The transfers have taken place within eights months of the large-scale transfers in May this year. 


PU postpones semester exams
Tribune News Service

Chandigarh, December 7
Panjab University has decided to organise special lectures for students who are falling short of classroom attendance to make them eligible for appearing in the semester examinations.

Students from the departments of political science, sociology and law had been denied roll numbers.

The examinations of the ongoing semester have been rescheduled and will be held after December 25.

Special lectures will be held between December 9 and December 24, the time period during which the examinations were scheduled. All students who are falling short of lectures will pay Rs 500 as fee for additional classes. The university will make payment to guest faculty, if any required by the department.

The arrangement of one-time exception for the first semester students of the above mentioned departments “will not be treated as a precedent”. The students will be required to give an undertaking that they will abide by the rules and regulations if they wish to take advantage of the facility provided this time.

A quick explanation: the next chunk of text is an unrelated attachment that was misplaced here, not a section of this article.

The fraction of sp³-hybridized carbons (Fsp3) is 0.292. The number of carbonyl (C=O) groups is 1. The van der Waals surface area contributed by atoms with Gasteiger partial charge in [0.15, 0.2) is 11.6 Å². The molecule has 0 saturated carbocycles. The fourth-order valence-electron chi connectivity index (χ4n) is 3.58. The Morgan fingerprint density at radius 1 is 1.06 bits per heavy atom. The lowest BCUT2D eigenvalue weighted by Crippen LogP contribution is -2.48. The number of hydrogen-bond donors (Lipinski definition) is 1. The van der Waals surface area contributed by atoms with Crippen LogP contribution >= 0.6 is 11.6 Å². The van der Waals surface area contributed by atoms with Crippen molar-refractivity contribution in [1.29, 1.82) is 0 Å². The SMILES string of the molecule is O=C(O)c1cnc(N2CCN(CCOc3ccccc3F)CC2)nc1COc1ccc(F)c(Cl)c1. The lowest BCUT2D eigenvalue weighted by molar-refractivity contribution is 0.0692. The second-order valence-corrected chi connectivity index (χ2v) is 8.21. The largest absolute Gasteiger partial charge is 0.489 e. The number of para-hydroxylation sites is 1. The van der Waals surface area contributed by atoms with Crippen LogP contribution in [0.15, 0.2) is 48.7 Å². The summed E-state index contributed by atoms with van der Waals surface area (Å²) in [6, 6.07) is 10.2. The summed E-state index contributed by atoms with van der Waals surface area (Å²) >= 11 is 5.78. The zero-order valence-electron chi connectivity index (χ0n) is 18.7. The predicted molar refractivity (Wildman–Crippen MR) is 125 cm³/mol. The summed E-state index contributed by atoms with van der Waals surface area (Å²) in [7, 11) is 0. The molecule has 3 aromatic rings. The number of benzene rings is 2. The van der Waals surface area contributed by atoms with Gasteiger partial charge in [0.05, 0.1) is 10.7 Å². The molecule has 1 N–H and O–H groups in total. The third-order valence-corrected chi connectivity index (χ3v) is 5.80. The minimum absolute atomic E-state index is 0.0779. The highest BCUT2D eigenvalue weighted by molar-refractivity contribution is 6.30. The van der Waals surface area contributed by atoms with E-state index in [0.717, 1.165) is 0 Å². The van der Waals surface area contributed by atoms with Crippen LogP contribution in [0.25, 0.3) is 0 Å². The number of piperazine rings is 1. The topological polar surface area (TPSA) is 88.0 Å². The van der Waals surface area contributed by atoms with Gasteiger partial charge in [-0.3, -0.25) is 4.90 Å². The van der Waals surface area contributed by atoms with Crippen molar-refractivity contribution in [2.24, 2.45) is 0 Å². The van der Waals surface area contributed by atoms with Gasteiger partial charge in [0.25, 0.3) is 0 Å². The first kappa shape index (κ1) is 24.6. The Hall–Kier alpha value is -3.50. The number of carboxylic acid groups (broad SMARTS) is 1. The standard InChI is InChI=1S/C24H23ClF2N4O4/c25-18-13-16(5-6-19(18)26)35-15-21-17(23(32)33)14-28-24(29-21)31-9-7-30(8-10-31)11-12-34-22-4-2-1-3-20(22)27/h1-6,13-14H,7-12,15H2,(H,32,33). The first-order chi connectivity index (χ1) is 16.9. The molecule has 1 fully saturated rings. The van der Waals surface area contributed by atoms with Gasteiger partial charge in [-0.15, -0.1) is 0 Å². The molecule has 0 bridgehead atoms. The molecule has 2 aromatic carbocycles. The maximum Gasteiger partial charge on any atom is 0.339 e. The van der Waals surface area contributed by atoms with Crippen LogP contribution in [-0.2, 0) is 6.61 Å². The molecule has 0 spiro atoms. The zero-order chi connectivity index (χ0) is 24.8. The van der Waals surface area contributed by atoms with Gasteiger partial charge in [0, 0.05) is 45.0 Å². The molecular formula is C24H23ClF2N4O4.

Malwinder Singh Kang, president of the Panjab University Campus Students Council, welcomed the decision and said sentiments of the students who could not attend the classes due to compelling reasons had been taken cognizance of by the university.

Meanwhile, students, during a meeting of the Syndicate today, organised a dharna in front of the Administrative Block saying that the university had no right to stop the ongoing examinations for the benefit of a handful of ‘defaulters’.

More than 800 students were affected because of halting of the ongoing examination process, they said.